I have been meditating, unexpectedly, on Hebrews chapter 4 for a while, the second verse in particular. I was listening to it in The Message when it first hit me.
“We received the same promises as those people in the wilderness, but the promises didn’t do them a bit of good because they didn’t receive the promises with faith.” TMB
This is a topic that Father and I have been cogitating on together for many months. Now, I know that The Message is not the most literal translation of the scriptures, so I wanted to see if the same idea existed in a more precise translation.
“For indeed the gospel was preached to us as well as to them; but the word which they heard did not profit them, not being mixed with faith in those who heard it.” NKJV
The topic I have been working on for a while is this. That God’s promises are not the whole story. There’s more to this story, than just God declaring wonderful promises to us.
Clearly, there has to be. There are so many amazing promises, in Scripture, in public prophetic words, and our daily devotions. If God making the promise was all that was needed for that promise to be fulfilled, we would be living in a Heavenly Utopia right now.
But we’re not. Therefore, ipso facto, there must be more to it.
And this verse tells us what that “more” is. If we don’t mix the promises that he has given us with faith, then the promise goes unfulfilled. The limitation is not his. It is ours.
Hebrews four declares that it has been this way for thousands and thousands of years, since the journey to the promised land. This is the reason that Israel did not inhabit some of the things that she was promised.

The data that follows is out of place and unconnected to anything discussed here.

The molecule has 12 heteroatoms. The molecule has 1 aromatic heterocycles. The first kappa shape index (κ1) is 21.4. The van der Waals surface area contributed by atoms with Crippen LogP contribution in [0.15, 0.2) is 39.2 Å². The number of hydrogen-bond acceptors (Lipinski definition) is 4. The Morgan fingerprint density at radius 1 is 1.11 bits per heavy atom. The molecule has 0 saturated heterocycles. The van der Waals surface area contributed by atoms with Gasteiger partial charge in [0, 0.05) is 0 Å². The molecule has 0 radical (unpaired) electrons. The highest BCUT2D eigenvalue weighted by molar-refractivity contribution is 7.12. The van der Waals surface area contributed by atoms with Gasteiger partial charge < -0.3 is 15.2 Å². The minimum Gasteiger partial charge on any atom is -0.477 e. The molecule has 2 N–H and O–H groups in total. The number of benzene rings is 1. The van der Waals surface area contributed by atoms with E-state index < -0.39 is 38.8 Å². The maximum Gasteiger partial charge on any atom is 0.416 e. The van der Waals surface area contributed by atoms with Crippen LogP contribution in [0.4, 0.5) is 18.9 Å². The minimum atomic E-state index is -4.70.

And this is a reason that you and I have not experienced the fullness of every one of our promises.
It is probably worth mentioning that the thing that is holding us back is almost certainly not the thing that we *think* is holding us back. It is almost certain that what we think is responding in faith to our promises is not actually the same as what God thinks “mixing those promises with faith” actually is.
We think we are responding to the promises with faith, but either we are mistaken, or God is a liar. I know who I am going to believe in this situation, and it’s not me. I’m going to believe that God is not a liar. So I clearly have missed it on this one.
It is beyond the scope of this brief missive to discuss what actual faith really is, what really will empower all of our promises. But if it was the thing that we call faith, that we have called faith all of our lives, then we would not be living the life that we are currently living, would we?
For the record, it’s pretty obvious that my own definitions of mixing promises with faith have been inferior, or insufficient, also. I suspect that this will be a topic of conversation between Father and myself for quite some time. You are invited to join in this search with me.